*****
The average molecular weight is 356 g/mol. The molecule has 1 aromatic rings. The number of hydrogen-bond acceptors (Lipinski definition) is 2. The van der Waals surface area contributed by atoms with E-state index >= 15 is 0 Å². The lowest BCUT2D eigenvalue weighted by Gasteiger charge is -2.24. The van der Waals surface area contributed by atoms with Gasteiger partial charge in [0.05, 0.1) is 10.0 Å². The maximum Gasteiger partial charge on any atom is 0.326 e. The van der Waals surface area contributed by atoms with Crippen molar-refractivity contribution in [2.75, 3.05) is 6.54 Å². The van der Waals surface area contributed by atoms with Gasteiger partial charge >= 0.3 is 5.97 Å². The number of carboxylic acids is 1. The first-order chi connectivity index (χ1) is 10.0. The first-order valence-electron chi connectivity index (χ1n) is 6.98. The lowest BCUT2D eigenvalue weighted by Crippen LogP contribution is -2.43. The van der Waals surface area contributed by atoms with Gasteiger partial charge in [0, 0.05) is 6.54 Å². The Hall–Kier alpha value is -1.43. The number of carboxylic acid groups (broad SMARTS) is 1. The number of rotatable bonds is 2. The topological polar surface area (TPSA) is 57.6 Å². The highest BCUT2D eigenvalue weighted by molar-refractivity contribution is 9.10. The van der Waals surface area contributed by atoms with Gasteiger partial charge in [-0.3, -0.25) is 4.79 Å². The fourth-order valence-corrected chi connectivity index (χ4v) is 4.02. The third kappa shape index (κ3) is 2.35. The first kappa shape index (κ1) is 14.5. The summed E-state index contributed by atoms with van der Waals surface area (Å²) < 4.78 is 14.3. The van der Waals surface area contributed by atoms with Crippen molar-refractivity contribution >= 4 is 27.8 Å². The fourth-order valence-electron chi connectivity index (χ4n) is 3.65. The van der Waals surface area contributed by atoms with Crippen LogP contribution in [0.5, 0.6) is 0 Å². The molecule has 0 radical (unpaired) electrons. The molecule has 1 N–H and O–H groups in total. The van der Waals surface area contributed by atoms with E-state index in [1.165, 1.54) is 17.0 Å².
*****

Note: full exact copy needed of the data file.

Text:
The average molecular weight is 356 g/mol. The molecule has 1 aromatic rings. The number of hydrogen-bond acceptors (Lipinski definition) is 2. The van der Waals surface area contributed by atoms with E-state index >= 15 is 0 Å². The lowest BCUT2D eigenvalue weighted by Gasteiger charge is -2.24. The van der Waals surface area contributed by atoms with Gasteiger partial charge in [0.05, 0.1) is 10.0 Å². The maximum Gasteiger partial charge on any atom is 0.326 e. The van der Waals surface area contributed by atoms with Crippen molar-refractivity contribution in [2.75, 3.05) is 6.54 Å². The van der Waals surface area contributed by atoms with Gasteiger partial charge >= 0.3 is 5.97 Å². The number of carboxylic acids is 1. The first-order chi connectivity index (χ1) is 10.0. The first-order valence-electron chi connectivity index (χ1n) is 6.98. The lowest BCUT2D eigenvalue weighted by Crippen LogP contribution is -2.43. The van der Waals surface area contributed by atoms with Gasteiger partial charge in [0, 0.05) is 6.54 Å². The Hall–Kier alpha value is -1.43. The number of carboxylic acid groups (broad SMARTS) is 1. The number of rotatable bonds is 2. The topological polar surface area (TPSA) is 57.6 Å². The highest BCUT2D eigenvalue weighted by molar-refractivity contribution is 9.10. The van der Waals surface area contributed by atoms with Gasteiger partial charge in [-0.3, -0.25) is 4.79 Å². The fourth-order valence-corrected chi connectivity index (χ4v) is 4.02. The third kappa shape index (κ3) is 2.35. The first kappa shape index (κ1) is 14.5. The summed E-state index contributed by atoms with van der Waals surface area (Å²) < 4.78 is 14.3. The van der Waals surface area contributed by atoms with Crippen molar-refractivity contribution >= 4 is 27.8 Å². The fourth-order valence-electron chi connectivity index (χ4n) is 3.65. The van der Waals surface area contributed by atoms with Crippen LogP contribution in [0.5, 0.6) is 0 Å². The molecule has 0 radical (unpaired) electrons. The molecule has 1 N–H and O–H groups in total. The van der Waals surface area contributed by atoms with E-state index in [1.165, 1.54) is 17.0 Å².